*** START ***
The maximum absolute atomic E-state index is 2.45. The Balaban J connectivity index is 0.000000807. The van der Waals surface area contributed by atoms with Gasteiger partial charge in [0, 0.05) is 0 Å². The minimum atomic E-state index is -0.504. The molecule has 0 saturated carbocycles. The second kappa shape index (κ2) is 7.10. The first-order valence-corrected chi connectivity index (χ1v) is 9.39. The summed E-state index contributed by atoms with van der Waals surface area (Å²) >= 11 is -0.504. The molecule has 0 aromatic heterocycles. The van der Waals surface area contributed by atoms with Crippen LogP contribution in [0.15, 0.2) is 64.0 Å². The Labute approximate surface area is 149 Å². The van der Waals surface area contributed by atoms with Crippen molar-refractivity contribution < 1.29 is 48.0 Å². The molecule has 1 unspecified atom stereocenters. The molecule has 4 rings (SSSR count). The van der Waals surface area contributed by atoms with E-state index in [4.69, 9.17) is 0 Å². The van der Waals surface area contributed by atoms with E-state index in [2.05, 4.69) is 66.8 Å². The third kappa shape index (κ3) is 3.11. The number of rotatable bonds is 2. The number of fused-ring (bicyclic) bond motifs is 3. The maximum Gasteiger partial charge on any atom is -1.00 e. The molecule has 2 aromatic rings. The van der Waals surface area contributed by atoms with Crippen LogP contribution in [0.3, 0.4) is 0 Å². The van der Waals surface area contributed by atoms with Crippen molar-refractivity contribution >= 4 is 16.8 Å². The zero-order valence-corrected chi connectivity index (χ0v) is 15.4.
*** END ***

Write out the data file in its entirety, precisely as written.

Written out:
The maximum absolute atomic E-state index is 2.45. The Balaban J connectivity index is 0.000000807. The van der Waals surface area contributed by atoms with Gasteiger partial charge in [0, 0.05) is 0 Å². The minimum atomic E-state index is -0.504. The molecule has 0 saturated carbocycles. The second kappa shape index (κ2) is 7.10. The first-order valence-corrected chi connectivity index (χ1v) is 9.39. The summed E-state index contributed by atoms with van der Waals surface area (Å²) >= 11 is -0.504. The molecule has 0 aromatic heterocycles. The van der Waals surface area contributed by atoms with Crippen LogP contribution in [0.15, 0.2) is 64.0 Å². The Labute approximate surface area is 149 Å². The van der Waals surface area contributed by atoms with Crippen molar-refractivity contribution < 1.29 is 48.0 Å². The molecule has 1 unspecified atom stereocenters. The molecule has 4 rings (SSSR count). The van der Waals surface area contributed by atoms with E-state index in [4.69, 9.17) is 0 Å². The van der Waals surface area contributed by atoms with E-state index in [2.05, 4.69) is 66.8 Å². The third kappa shape index (κ3) is 3.11. The number of rotatable bonds is 2. The number of fused-ring (bicyclic) bond motifs is 3. The maximum Gasteiger partial charge on any atom is -1.00 e. The molecule has 2 aromatic rings. The van der Waals surface area contributed by atoms with Crippen LogP contribution in [0.3, 0.4) is 0 Å². The van der Waals surface area contributed by atoms with Crippen molar-refractivity contribution >= 4 is 16.8 Å². The zero-order valence-corrected chi connectivity index (χ0v) is 15.4.